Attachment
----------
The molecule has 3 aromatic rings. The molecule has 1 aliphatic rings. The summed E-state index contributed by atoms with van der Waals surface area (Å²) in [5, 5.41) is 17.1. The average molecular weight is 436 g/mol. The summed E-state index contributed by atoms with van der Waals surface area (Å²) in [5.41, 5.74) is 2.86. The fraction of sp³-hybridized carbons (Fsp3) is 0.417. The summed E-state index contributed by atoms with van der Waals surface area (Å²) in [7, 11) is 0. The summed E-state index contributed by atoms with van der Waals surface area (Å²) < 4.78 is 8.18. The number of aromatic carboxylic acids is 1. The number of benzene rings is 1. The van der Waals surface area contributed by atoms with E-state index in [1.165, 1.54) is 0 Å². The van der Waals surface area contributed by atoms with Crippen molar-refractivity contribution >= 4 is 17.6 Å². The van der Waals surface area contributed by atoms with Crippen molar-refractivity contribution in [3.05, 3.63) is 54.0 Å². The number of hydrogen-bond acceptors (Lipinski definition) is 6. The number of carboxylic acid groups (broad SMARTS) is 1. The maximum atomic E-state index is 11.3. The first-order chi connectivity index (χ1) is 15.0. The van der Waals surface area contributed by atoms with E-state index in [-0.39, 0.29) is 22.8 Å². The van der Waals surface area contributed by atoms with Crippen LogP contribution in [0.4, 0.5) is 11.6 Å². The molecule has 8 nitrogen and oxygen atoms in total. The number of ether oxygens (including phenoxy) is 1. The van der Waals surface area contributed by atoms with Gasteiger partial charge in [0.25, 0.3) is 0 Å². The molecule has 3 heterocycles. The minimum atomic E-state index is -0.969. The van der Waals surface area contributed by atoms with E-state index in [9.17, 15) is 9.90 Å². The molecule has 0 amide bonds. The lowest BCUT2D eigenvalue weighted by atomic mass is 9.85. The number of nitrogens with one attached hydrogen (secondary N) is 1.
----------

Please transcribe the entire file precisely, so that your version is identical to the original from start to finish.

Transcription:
The molecule has 3 aromatic rings. The molecule has 1 aliphatic rings. The summed E-state index contributed by atoms with van der Waals surface area (Å²) in [5, 5.41) is 17.1. The average molecular weight is 436 g/mol. The summed E-state index contributed by atoms with van der Waals surface area (Å²) in [5.41, 5.74) is 2.86. The fraction of sp³-hybridized carbons (Fsp3) is 0.417. The summed E-state index contributed by atoms with van der Waals surface area (Å²) in [7, 11) is 0. The summed E-state index contributed by atoms with van der Waals surface area (Å²) < 4.78 is 8.18. The number of aromatic carboxylic acids is 1. The number of benzene rings is 1. The van der Waals surface area contributed by atoms with E-state index in [1.165, 1.54) is 0 Å². The van der Waals surface area contributed by atoms with Crippen molar-refractivity contribution >= 4 is 17.6 Å². The van der Waals surface area contributed by atoms with Crippen molar-refractivity contribution in [3.05, 3.63) is 54.0 Å². The number of hydrogen-bond acceptors (Lipinski definition) is 6. The number of carboxylic acid groups (broad SMARTS) is 1. The maximum atomic E-state index is 11.3. The first-order chi connectivity index (χ1) is 15.0. The van der Waals surface area contributed by atoms with E-state index in [-0.39, 0.29) is 22.8 Å². The van der Waals surface area contributed by atoms with Crippen LogP contribution in [0.4, 0.5) is 11.6 Å². The molecule has 8 nitrogen and oxygen atoms in total. The number of ether oxygens (including phenoxy) is 1. The van der Waals surface area contributed by atoms with Gasteiger partial charge in [0.25, 0.3) is 0 Å². The molecule has 3 heterocycles. The minimum atomic E-state index is -0.969. The van der Waals surface area contributed by atoms with E-state index in [9.17, 15) is 9.90 Å². The molecule has 0 amide bonds. The lowest BCUT2D eigenvalue weighted by atomic mass is 9.85. The number of nitrogens with one attached hydrogen (secondary N) is 1.